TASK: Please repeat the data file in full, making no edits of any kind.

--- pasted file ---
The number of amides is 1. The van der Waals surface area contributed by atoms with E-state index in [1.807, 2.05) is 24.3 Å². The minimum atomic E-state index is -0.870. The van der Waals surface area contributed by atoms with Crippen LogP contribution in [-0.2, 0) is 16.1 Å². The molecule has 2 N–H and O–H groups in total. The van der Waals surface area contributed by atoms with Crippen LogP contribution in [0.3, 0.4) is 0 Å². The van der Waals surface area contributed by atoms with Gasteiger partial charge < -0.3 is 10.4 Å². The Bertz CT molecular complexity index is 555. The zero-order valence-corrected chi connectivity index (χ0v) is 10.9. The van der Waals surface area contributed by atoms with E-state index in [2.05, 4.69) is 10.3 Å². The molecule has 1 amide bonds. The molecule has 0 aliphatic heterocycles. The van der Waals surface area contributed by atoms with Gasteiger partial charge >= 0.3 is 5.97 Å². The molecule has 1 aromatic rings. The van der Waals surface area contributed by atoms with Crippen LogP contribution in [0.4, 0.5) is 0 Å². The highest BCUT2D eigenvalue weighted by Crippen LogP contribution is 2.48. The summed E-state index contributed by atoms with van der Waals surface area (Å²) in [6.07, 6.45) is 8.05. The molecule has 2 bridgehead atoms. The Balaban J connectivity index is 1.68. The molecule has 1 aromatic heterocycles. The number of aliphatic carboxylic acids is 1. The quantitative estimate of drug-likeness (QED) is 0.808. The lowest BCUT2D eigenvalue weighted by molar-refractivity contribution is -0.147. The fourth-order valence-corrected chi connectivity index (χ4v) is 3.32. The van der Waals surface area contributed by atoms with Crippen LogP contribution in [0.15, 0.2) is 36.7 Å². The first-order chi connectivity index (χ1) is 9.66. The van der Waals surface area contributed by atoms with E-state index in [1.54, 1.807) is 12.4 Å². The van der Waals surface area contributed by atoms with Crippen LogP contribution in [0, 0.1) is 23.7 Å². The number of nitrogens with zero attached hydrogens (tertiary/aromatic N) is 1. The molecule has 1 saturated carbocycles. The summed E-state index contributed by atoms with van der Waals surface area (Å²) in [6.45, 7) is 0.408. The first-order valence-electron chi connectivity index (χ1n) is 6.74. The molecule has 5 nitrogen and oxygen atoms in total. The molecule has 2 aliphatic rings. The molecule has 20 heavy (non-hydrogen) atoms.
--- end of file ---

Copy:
The number of amides is 1. The van der Waals surface area contributed by atoms with E-state index in [1.807, 2.05) is 24.3 Å². The minimum atomic E-state index is -0.870. The van der Waals surface area contributed by atoms with Crippen LogP contribution in [-0.2, 0) is 16.1 Å². The molecule has 2 N–H and O–H groups in total. The van der Waals surface area contributed by atoms with Crippen LogP contribution in [0.3, 0.4) is 0 Å². The van der Waals surface area contributed by atoms with Gasteiger partial charge < -0.3 is 10.4 Å². The Bertz CT molecular complexity index is 555. The zero-order valence-corrected chi connectivity index (χ0v) is 10.9. The van der Waals surface area contributed by atoms with E-state index in [2.05, 4.69) is 10.3 Å². The molecule has 1 amide bonds. The molecule has 0 aliphatic heterocycles. The van der Waals surface area contributed by atoms with Gasteiger partial charge >= 0.3 is 5.97 Å². The molecule has 1 aromatic rings. The van der Waals surface area contributed by atoms with Crippen LogP contribution in [0.4, 0.5) is 0 Å². The highest BCUT2D eigenvalue weighted by Crippen LogP contribution is 2.48. The summed E-state index contributed by atoms with van der Waals surface area (Å²) in [6.07, 6.45) is 8.05. The molecule has 2 bridgehead atoms. The Balaban J connectivity index is 1.68. The molecule has 1 aromatic heterocycles. The number of aliphatic carboxylic acids is 1. The quantitative estimate of drug-likeness (QED) is 0.808. The lowest BCUT2D eigenvalue weighted by molar-refractivity contribution is -0.147. The fourth-order valence-corrected chi connectivity index (χ4v) is 3.32. The van der Waals surface area contributed by atoms with Crippen LogP contribution in [0.15, 0.2) is 36.7 Å². The first-order chi connectivity index (χ1) is 9.66. The van der Waals surface area contributed by atoms with E-state index in [1.54, 1.807) is 12.4 Å². The van der Waals surface area contributed by atoms with Crippen LogP contribution in [0, 0.1) is 23.7 Å². The number of nitrogens with zero attached hydrogens (tertiary/aromatic N) is 1. The molecule has 1 saturated carbocycles. The summed E-state index contributed by atoms with van der Waals surface area (Å²) in [6.45, 7) is 0.408. The first-order valence-electron chi connectivity index (χ1n) is 6.74. The molecule has 5 nitrogen and oxygen atoms in total. The molecule has 2 aliphatic rings. The molecule has 20 heavy (non-hydrogen) atoms.